Performing free test translations

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Astrid Elke Witte  Identity Verified
Germany
Local time: 12:38
Member (2002)
German to English
+ ...
The circumstances of a free test translation are also to be taken into account Sep 11, 2010

It appears to be happening with increasing frequency that translators are being asked by agencies to do short test translations, requested by specific clients, even when the translators in question are regular suppliers of the agency, and the agency has had every opportunity to assess the translator's work.

I would be very interested to know what colleagues think of this. I am of the opinion that doing a test translation for a new agency, with which I have never worked before, may be feasible, but to be asked to do a free test translation for an agency with which I have been working for a long time is not acceptable.


 

Soonthon LUPKITARO(Ph.D.)  Identity Verified
Thailand
Local time: 17:38
Member (2004)
English to Thai
+ ...
My personal policies Sep 12, 2010

Astrid Elke Johnson wrote:
I would be very interested to know what colleagues think of this. I am of the opinion that doing a test translation for a new agency, with which I have never worked before, may be feasible, but to be asked to do a free test translation for an agency with which I have been working for a long time is not acceptable.

In my policies, I do free test translation for:

1. New and challenging contexts.
2. New, big job volumes and interesting clients.
3. Killing my free time.
4. never expecting a certain job offer
5. Test volume I freely select based on my free time, preference etc.
And 6. Test for certain countries of clients (and never for some countries).

Soonthon Lpkitaro

[Edited at 2010-09-12 00:56 GMT]


 

Yasutomo Kanazawa  Identity Verified
Local time: 19:38
English to Japanese
+ ...
Vote for Against Sep 12, 2010

I've written this a few times in the forum, but I am one of those against doing test translations. Only when they pay me, I'll do them. My main reason is that from my experience, free test translations led me to nowhere, and moreover, 99.9% of the time, I get no feedback whatsoever. It's a real waste of time, especially when it's for a potential job.

 

Lingua 5B  Identity Verified
Bosnia and Herzegovina
Local time: 12:38
German to Serbian
+ ...
Tests done under bizarre circumstances. Sep 12, 2010

They ask the tests to be taken by people with degrees already having been assessed and qualified by relevant bodies. On the other hand, they are offering a blind assessment by an "unknown freelance proofreader", which is a little absurd.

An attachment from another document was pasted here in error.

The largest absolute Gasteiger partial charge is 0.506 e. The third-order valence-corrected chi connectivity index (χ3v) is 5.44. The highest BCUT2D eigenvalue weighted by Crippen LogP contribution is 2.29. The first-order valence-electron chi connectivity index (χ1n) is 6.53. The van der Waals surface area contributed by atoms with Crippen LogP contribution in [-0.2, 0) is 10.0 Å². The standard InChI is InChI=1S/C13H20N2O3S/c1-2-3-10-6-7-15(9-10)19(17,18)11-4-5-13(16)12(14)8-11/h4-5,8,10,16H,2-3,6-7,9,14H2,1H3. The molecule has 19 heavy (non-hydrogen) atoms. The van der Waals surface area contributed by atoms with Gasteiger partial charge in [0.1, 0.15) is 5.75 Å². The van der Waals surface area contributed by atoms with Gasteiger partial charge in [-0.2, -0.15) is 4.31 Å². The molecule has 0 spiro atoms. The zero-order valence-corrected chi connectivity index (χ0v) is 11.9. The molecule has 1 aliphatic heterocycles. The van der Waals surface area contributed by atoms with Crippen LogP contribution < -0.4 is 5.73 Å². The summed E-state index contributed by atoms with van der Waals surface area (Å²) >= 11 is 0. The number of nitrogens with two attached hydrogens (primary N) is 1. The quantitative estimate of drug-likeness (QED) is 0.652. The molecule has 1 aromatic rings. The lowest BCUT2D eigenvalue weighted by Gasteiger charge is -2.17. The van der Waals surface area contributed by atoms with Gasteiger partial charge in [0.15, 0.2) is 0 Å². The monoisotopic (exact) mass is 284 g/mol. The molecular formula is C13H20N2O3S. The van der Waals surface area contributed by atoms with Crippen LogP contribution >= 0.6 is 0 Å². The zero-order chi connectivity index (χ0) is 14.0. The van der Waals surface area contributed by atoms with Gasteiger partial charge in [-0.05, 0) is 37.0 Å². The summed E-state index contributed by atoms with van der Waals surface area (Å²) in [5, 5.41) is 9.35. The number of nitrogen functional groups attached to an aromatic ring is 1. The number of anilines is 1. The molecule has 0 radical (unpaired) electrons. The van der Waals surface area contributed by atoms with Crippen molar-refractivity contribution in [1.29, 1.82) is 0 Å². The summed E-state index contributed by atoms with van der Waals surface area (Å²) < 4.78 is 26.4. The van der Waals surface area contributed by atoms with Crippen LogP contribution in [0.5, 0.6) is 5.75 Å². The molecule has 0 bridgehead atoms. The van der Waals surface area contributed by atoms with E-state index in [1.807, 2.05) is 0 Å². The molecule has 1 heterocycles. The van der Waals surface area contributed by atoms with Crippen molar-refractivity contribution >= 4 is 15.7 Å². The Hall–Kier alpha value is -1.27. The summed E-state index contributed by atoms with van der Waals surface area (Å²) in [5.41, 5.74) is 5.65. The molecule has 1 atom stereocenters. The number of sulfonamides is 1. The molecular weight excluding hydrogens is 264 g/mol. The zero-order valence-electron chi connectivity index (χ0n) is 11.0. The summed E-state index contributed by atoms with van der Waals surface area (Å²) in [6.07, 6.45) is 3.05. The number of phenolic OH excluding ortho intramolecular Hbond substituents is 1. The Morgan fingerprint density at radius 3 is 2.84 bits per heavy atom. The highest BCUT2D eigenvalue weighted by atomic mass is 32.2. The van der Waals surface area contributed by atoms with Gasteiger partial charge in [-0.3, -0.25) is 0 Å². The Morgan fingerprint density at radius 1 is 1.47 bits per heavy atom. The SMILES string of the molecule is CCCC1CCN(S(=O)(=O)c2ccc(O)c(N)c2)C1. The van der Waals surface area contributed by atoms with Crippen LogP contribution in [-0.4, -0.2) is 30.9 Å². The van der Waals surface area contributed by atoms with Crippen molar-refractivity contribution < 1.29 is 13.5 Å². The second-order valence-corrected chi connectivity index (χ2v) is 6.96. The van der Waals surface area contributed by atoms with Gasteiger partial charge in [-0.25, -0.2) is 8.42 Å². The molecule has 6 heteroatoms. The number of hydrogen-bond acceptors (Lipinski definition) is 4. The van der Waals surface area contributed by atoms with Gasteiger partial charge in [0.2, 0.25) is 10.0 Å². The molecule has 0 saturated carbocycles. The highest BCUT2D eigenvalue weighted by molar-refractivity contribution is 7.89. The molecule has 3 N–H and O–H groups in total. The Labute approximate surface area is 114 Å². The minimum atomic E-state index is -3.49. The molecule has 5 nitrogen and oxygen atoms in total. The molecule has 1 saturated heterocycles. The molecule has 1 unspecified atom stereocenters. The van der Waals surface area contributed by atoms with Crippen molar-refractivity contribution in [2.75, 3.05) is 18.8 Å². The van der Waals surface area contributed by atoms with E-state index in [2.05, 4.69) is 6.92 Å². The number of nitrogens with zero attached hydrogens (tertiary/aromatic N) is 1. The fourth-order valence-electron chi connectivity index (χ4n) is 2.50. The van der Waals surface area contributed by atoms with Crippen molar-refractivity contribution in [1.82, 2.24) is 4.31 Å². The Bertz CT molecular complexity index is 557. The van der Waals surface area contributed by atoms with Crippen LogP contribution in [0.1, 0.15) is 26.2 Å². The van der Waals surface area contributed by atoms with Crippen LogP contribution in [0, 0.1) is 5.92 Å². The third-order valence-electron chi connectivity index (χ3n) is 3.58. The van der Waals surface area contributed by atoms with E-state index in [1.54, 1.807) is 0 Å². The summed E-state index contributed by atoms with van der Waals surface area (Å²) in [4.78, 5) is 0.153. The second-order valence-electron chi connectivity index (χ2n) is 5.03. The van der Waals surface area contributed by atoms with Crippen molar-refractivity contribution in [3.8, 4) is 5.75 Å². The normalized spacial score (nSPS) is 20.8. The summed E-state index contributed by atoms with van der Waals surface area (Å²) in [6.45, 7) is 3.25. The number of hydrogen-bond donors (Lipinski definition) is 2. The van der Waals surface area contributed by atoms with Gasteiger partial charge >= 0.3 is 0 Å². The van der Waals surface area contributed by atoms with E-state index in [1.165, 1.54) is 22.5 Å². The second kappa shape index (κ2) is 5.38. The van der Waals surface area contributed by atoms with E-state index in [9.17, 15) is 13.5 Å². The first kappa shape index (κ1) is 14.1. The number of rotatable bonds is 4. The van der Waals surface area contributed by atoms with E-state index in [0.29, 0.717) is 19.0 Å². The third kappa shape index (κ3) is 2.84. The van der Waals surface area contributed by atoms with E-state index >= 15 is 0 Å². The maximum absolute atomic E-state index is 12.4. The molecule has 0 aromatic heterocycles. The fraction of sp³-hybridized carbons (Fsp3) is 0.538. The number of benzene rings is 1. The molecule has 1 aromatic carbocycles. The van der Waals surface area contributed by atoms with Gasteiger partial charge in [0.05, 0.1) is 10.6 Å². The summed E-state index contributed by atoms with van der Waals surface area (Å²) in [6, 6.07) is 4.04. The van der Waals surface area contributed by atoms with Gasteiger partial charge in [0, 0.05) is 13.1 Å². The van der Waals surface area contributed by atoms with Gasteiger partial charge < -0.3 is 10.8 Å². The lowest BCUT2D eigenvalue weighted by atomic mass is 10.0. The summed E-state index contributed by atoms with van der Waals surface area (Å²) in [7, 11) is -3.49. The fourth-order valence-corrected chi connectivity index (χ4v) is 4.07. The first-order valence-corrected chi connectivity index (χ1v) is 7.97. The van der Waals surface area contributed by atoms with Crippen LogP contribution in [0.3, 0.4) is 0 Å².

However, I'm not against the tests followed by correct procedures. These procedures cost money, mostly because relevant reviewers cost money, which most agencies will not spend because they are about saving money ( usually at the translator's expense).


 

Tomás Cano Binder, BA, CT  Identity Verified
Spain
Local time: 12:38
Member (2005)
English to Spanish
+ ...
Depends on whether it is for a trusted customer Sep 12, 2010

My trusted customers sometimes ask for a test to be used as part of their bidding process for a large project. I normally do the test for free --although in many cases they pay for it in the end-- since I am interested in helping my customer get the job: after all, I will be translating the big project later on, being their main source for Spanish translation. From a business point of view I find it good to offer that relatively small freebie to my trusted customers.

Now, it is a different thing if we are talking about a new customer or a customer who has more teams in your language pairs. By doing the test, you could help the company get the job, but they might give the work to a different person. That's why I expect to be paid in this situation.


 

Pablo Bouvier  Identity Verified
Local time: 12:38
German to Spanish
+ ...
Performing free test translations Sep 12, 2010

Astrid Elke Johnson wrote:

It appears to be happening with increasing frequency that translators are being asked by agencies to do short test translations, requested by specific clients, even when the translators in question are regular suppliers of the agency, and the agency has had every opportunity to assess the translator's work.

I would be very interested to know what colleagues think of this. I am of the opinion that doing a test translation for a new agency, with which I have never worked before, may be feasible, but to be asked to do a free test translation for an agency with which I have been working for a long time is not acceptable.


This is what I think about: http://www.proz.com/forum/business_issues/149581-sample_translation_of_more_than_1000_words-page2.html#1259342


 

Odette Bélanger  Identity Verified
Canada
Local time: 03:38
French
+ ...
test translations Sep 12, 2010

I did some once in a while, but found that it may be a good trick for the askers to have some part (although very short) of their translations done FREE and then, for some obscure reasons, you are not choosen or they "put you on their list".

I have then taken the option of never doing free tests anymore. However, I minimize the amount I ask for those tests by asking a reasonable lump sum. Perhaps if the amount of work involved is huge, I may take a chance of doing a free translation test. However, since I am a member of a professional translating corporation (OTTIAQ) and a certified translator, I don't see the point of asking me to do a test. It is just like not recognizing the criterias of that professional corporation.


 

George Hopkins
Local time: 12:38
Swedish to English
There's no such thing as a free lunch Sep 12, 2010

Don't do translations for free.